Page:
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Wednesday, August 1, 2012

Former Unpaid Intern Calls On Companies To Pay Up

We recently spoke with Stephen Marche, who told us that in 1980, only 3 percent of college grads had done an unpaid internship and now virtually every college student has done some form of unpaid labor. And Marche said this intern system gives a leg up to kids who can afford to work for free, while cutting out real paying jobs. In fact, former interns at Fox Search Light are suing saying they were doing the work of full time employees without the pay or benefits.

Ben Weitzenkorn had a similar experience working at the New York Observer. Weitzenkorn worked as an unpaid intern, and wrote a number of articles that he did not get paid for. He says that though he would not sue the Observer, his work clearly violated the law.

The Department of Labor has specific rules about unpaid interns: Internships must be similar to training that would be given in an educational environment, the internship must benefit the intern, the employer must not derive immediate advantage from the intern’s work and the intern must not displace regular employees.


  • Ben Weitzenkorn, former intern at the New York Observer

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  • Elle

    I feel that the whole coverage about unpaid internships has been an upper middle class mirror of  the concerns of the press. I have a friend who went to school (at great cost) to learn to draw blood and take sonograms. She then worked for six months for free as an intern at a hospital, and it was a requirement of her education. That this happens to poor people training for such medical jobs should be examined, but it’s not the children of the press who this happening to.

    • anon

      Another good reason that unpaid internships should simply be recognized a slave labor and made illegal.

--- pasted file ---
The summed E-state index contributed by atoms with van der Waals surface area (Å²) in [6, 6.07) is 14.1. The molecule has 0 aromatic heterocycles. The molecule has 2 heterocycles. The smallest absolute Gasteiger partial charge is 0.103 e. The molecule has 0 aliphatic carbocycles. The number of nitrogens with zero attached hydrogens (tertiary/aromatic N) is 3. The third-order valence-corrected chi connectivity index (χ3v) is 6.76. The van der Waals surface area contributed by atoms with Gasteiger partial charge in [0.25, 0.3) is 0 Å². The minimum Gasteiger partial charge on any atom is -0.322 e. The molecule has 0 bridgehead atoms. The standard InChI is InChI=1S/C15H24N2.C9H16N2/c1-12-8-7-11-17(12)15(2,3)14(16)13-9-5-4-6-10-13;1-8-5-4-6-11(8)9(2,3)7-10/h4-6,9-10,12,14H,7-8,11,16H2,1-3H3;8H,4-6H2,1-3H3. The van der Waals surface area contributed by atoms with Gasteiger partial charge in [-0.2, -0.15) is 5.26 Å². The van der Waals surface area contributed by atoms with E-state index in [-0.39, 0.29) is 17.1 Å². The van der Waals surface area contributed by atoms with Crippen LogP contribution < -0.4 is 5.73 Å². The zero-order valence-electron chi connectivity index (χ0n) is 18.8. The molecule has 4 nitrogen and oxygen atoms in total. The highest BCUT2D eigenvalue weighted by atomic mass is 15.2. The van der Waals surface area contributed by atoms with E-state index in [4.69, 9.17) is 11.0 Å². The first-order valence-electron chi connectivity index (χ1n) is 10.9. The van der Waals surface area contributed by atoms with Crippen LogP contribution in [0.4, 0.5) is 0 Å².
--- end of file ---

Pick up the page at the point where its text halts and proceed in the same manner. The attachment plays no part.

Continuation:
• louisl

        I hate this kind of hyperbole. I love nurturing young graphic designers, that’s why it makes me sad to not be able to have an internship program anymore.

        It’s not slave labor. It requires a lot of extra work, effort and supervision on my part. I have to coordinate with the students’ professors on their progresses.

        But now my mentor ship is restricted to the infrequent portfolio review here or there, meanwhile most design students who want to get paid have to settle for longer hours at The Gap, or wherever.

        (My experience is only within the graphic design industry. Other industries may differ.)

  • BHA_in_Vermont

    It seems that if even one article is published, it contributes to the profit made by the company selling the paper.

  • Guest

    Shouldn’t have unpaid internships – should only allow paid “apprenticeships”. Either a company, or organization is really interested in you (and maybe hiring you), or they are not and just using you (while also giving you a “nice experience”). You can also have a “nice experience” on the beach. What young people need are jobs!!!!

  • Hanskey

    I myself had an internship while I was going to college, studying Computer Science.  Thankfully, most engineering and Computer Science Internships are paid, because I would not have been able to work, 
    and take away time from my studies, for free.  Frankly, before this article aired I didn’t realize that there was still such a thing as an unpaid internship and now that I know the practice persists, I find it baffling.

    The first problem I see with the practice from a practical standpoint as an employer is that unpaid internship don’t guarantee that the position goes to the best qualified person, because almost no one can afford to work for free.  In addition, what employer can afford to provide an “training environment similar to an educational environment”?  I’d say not many honest employers could afford to this, since they would lose productive staff to training interns and interns are statutorily unable to contribute to the bottom line.  To me this means that most employers are probably abusing the system and getting slave labor without punishment.  I call it slave labor, because uncompensated work is slavery by definition.  Third, the federal government provides financial assistance to employers who pay interns that are in college.  I myself was employed by a local small business and part of my $14/hr was paid by the federal government and I performed many productive functions that wouldn’t have been allowed, had I been unpaid, and the work I did would have had to have been performed by someone making $20/hr-$35/hr.